Transformemos Honduras, a program of AJS, did the latter, sending request after request for the sort of official documentation that would help them see how medicine purchasing was being managed. Though Honduran law says the information should be delivered within ten days, they waited six months, during which time these justice fighters probably didn’t feel very much like heroes.

When what documentation there was began to come together, it told a bleak story. The Ministry of Health wasn’t analyzing the market to see how much medicines should cost, and it wasn’t following the purchase contract process in the way the law laid out. That meant it was paying double, triple, even seven times as much for medicines as it should. What’s worse, the companies themselves were involved in writing the purchase orders, telling the Ministry of Health what medicines it should purchase instead of the other way around.

The already-strained Ministry of Health was overpaying for medicines that weren’t even necessarily the ones that were needed. Even worse, some of these medicines were never delivered, while others were delivered in unacceptable quality – after audits started, auditors found some medicines infected with bacteria, while others were delivered with only four of their 11 essential ingredients.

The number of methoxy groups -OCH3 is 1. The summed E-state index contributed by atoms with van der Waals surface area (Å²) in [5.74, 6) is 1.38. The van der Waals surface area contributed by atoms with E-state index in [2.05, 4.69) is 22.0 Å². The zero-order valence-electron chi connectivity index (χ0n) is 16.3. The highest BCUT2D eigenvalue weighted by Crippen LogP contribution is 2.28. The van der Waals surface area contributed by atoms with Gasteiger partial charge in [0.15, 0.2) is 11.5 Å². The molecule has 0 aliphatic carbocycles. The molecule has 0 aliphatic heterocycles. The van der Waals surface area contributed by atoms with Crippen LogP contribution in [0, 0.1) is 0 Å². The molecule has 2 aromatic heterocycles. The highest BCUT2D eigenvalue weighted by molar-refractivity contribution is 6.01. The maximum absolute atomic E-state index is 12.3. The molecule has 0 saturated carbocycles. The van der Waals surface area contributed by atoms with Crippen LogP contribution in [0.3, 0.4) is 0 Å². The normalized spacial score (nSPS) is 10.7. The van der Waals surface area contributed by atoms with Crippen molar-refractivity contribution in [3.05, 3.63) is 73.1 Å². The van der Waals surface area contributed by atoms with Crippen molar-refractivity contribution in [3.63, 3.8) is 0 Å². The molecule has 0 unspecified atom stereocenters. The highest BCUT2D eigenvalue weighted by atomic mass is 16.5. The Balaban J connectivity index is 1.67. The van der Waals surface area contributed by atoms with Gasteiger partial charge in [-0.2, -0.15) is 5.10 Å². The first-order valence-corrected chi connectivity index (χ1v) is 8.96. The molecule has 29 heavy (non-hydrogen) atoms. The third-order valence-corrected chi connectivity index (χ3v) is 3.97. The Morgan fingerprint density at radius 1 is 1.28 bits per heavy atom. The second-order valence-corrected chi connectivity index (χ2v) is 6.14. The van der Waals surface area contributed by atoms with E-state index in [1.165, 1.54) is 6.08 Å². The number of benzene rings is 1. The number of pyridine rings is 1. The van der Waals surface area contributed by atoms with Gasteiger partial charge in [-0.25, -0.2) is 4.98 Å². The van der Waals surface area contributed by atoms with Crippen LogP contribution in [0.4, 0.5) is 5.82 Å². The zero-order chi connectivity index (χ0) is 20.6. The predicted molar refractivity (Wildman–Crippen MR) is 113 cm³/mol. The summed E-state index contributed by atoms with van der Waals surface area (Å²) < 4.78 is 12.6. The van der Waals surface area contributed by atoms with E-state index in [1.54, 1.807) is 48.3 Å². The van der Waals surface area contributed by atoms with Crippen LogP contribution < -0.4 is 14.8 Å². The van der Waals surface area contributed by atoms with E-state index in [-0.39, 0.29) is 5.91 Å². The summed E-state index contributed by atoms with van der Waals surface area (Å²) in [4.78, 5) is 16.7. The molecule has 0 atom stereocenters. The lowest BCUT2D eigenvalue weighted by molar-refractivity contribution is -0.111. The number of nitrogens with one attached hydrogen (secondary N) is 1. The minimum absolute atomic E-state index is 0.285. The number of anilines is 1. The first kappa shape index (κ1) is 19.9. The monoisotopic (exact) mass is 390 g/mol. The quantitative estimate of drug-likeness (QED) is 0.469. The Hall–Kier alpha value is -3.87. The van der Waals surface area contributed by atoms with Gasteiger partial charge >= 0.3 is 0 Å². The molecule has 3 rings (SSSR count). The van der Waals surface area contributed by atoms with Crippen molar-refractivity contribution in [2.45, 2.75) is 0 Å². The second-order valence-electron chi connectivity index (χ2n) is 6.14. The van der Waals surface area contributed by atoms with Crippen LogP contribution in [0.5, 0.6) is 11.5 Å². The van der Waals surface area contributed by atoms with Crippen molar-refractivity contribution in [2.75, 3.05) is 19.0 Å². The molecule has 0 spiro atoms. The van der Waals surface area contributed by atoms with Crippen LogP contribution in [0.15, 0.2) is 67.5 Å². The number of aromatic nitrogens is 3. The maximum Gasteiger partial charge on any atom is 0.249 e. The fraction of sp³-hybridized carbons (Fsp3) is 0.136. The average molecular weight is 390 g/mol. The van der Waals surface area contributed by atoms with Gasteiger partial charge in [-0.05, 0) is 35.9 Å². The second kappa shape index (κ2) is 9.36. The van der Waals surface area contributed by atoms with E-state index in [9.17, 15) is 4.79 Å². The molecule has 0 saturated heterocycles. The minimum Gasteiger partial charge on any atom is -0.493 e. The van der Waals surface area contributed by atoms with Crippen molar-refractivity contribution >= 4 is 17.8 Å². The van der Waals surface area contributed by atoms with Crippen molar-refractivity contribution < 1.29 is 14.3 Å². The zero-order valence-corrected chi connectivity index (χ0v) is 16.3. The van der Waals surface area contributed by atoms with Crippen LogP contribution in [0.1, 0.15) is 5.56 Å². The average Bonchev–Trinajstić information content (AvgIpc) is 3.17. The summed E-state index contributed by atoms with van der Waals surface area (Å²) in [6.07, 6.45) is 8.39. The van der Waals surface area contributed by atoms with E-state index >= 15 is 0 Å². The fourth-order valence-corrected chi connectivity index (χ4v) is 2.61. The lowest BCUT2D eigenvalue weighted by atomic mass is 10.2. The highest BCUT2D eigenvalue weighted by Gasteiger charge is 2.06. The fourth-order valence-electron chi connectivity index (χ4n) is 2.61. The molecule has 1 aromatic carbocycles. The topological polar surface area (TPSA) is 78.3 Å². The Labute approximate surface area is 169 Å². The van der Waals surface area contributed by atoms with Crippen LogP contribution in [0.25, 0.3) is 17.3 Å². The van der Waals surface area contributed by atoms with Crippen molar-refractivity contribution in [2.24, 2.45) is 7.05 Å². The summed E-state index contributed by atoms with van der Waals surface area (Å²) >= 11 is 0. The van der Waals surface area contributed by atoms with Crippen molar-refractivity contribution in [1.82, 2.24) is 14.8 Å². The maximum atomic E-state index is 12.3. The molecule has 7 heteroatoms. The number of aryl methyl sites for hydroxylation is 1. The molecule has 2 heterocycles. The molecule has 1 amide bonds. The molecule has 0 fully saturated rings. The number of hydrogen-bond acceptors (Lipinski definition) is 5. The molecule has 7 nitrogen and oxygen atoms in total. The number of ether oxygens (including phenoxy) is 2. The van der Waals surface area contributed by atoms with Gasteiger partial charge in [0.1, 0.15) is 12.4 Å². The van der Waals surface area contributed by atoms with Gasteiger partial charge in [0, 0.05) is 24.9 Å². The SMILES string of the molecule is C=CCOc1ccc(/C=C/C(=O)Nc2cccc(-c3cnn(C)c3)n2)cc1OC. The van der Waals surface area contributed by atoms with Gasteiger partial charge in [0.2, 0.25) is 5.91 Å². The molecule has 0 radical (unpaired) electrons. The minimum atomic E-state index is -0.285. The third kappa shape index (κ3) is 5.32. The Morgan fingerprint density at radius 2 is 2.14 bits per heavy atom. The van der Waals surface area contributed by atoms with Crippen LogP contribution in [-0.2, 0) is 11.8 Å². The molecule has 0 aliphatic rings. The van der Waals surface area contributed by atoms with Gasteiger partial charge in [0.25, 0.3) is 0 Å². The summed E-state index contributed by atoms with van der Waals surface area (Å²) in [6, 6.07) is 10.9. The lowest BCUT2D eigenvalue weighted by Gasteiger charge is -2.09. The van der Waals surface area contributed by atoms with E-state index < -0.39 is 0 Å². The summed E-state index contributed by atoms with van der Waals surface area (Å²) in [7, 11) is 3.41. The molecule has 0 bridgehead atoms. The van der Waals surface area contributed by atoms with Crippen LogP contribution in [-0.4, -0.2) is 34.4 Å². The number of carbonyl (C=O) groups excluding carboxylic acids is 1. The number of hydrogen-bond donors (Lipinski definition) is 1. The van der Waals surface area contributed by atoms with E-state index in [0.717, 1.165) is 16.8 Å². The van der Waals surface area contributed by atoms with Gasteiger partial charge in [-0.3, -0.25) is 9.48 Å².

The story gets even worse – the warehousing government medicines was run by a woman who appeared to use the stash as her personal piggybank, forging medicine orders and selling the excess, mismanaging the disorganized warehouse so that expensive pills were left to spoil while people in hospitals died for lack of drugs.

In 2013, Transformemos Honduras presented their report, which was numbers and percentages and all the little pieces of methodology that sometimes seem unimportant. The effect was electric. The Honduran government immediately removed the director from her position. She, along with other wealthy, powerful people would eventually face consequences — caught in their corruption by a missing trail of paperwork.